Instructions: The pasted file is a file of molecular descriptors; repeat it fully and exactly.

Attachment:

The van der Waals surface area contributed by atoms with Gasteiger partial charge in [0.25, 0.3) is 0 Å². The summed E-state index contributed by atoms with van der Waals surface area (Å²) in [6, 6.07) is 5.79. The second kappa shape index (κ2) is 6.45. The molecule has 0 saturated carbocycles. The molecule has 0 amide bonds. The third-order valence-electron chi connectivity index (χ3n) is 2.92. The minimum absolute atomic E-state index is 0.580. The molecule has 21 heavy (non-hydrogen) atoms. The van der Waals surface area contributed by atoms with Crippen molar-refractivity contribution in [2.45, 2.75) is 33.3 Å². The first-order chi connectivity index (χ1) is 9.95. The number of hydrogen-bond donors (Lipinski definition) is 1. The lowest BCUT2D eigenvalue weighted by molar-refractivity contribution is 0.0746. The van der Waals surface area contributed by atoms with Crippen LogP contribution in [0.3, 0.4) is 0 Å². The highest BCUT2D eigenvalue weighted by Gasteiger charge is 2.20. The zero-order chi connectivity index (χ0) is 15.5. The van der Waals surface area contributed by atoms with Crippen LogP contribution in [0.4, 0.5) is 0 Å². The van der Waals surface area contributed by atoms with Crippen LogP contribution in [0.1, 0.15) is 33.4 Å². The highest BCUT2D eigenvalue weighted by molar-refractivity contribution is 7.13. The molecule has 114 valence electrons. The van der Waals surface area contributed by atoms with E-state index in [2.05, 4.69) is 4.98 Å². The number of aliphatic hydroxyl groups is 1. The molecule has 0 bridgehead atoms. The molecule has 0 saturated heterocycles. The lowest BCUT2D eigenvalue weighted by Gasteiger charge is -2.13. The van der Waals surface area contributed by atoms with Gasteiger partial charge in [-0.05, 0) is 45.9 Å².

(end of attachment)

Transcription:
The van der Waals surface area contributed by atoms with Gasteiger partial charge in [0.25, 0.3) is 0 Å². The summed E-state index contributed by atoms with van der Waals surface area (Å²) in [6, 6.07) is 5.79. The second kappa shape index (κ2) is 6.45. The molecule has 0 saturated carbocycles. The molecule has 0 amide bonds. The third-order valence-electron chi connectivity index (χ3n) is 2.92. The minimum absolute atomic E-state index is 0.580. The molecule has 21 heavy (non-hydrogen) atoms. The van der Waals surface area contributed by atoms with Crippen molar-refractivity contribution in [2.45, 2.75) is 33.3 Å². The first-order chi connectivity index (χ1) is 9.95. The number of hydrogen-bond donors (Lipinski definition) is 1. The lowest BCUT2D eigenvalue weighted by molar-refractivity contribution is 0.0746. The van der Waals surface area contributed by atoms with Crippen LogP contribution in [0.3, 0.4) is 0 Å². The highest BCUT2D eigenvalue weighted by Gasteiger charge is 2.20. The zero-order chi connectivity index (χ0) is 15.5. The van der Waals surface area contributed by atoms with Crippen LogP contribution in [0.4, 0.5) is 0 Å². The van der Waals surface area contributed by atoms with Crippen LogP contribution in [0.1, 0.15) is 33.4 Å². The highest BCUT2D eigenvalue weighted by molar-refractivity contribution is 7.13. The molecule has 114 valence electrons. The van der Waals surface area contributed by atoms with E-state index in [2.05, 4.69) is 4.98 Å². The number of aliphatic hydroxyl groups is 1. The molecule has 0 bridgehead atoms. The molecule has 0 saturated heterocycles. The lowest BCUT2D eigenvalue weighted by Gasteiger charge is -2.13. The van der Waals surface area contributed by atoms with Gasteiger partial charge in [-0.05, 0) is 45.9 Å².